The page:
Utilitarianism is sometimes criticized on the grounds that it may be self-effacing: supposing that things would be worse if belief in the theory were widespread (say because people would incompetently misapply it), the theory recommends against bringing about such widespread belief.
I find this objection puzzling. Surely any sane moral theory is at least possibly self-effacing. This is because any sane moral theory includes a disaster-avoidance override, if the stakes are high enough. So suppose an evil demon will impose eternal torture on us all, unless we forget the true moral theory (whatever it is) and come to believe in (say) Kantianism instead. The appropriate response is, "Yikes, let's learn us some moral falsehoods," right? It sure beats torture.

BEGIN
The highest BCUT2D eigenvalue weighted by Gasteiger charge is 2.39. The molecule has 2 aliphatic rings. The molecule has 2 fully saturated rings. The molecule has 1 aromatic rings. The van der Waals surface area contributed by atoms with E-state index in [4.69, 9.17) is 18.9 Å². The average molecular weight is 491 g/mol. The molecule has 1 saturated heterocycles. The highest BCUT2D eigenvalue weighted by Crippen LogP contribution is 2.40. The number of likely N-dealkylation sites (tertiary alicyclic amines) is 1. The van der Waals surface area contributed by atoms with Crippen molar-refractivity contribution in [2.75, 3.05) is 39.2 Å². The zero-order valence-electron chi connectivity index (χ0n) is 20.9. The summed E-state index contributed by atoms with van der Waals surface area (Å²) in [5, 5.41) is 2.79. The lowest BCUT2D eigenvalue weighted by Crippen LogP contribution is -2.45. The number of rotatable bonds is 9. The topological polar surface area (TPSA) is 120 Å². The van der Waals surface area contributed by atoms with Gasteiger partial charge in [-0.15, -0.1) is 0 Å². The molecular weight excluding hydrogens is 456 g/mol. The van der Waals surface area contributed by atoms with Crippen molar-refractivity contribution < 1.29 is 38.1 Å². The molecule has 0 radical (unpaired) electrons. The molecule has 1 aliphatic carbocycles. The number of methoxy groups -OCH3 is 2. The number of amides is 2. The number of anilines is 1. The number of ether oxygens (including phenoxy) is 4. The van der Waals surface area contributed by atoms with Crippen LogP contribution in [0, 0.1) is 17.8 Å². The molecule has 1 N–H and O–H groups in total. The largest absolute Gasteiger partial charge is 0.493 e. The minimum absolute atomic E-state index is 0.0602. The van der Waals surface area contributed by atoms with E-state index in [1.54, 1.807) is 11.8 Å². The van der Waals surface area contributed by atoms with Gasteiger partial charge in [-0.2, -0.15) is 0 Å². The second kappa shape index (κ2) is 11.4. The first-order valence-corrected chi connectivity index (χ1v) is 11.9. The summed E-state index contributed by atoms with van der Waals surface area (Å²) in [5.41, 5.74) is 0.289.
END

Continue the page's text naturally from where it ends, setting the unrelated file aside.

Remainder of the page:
So the mere possibility of self-effacement is no objection. And utilitarianism isn't necessarily self-effacing. So the only objection left seems to be that it happens to be self-effacing in our actual circumstances. I'm not sure that's true -- but if it is, that's a problem with our circumstances, not with the theory. (Otherwise, this objection would seem to imply that it's a contingent, empirical matter which moral theory is true. That can't be right for reasons explained here.)
Or have I misunderstood the objection?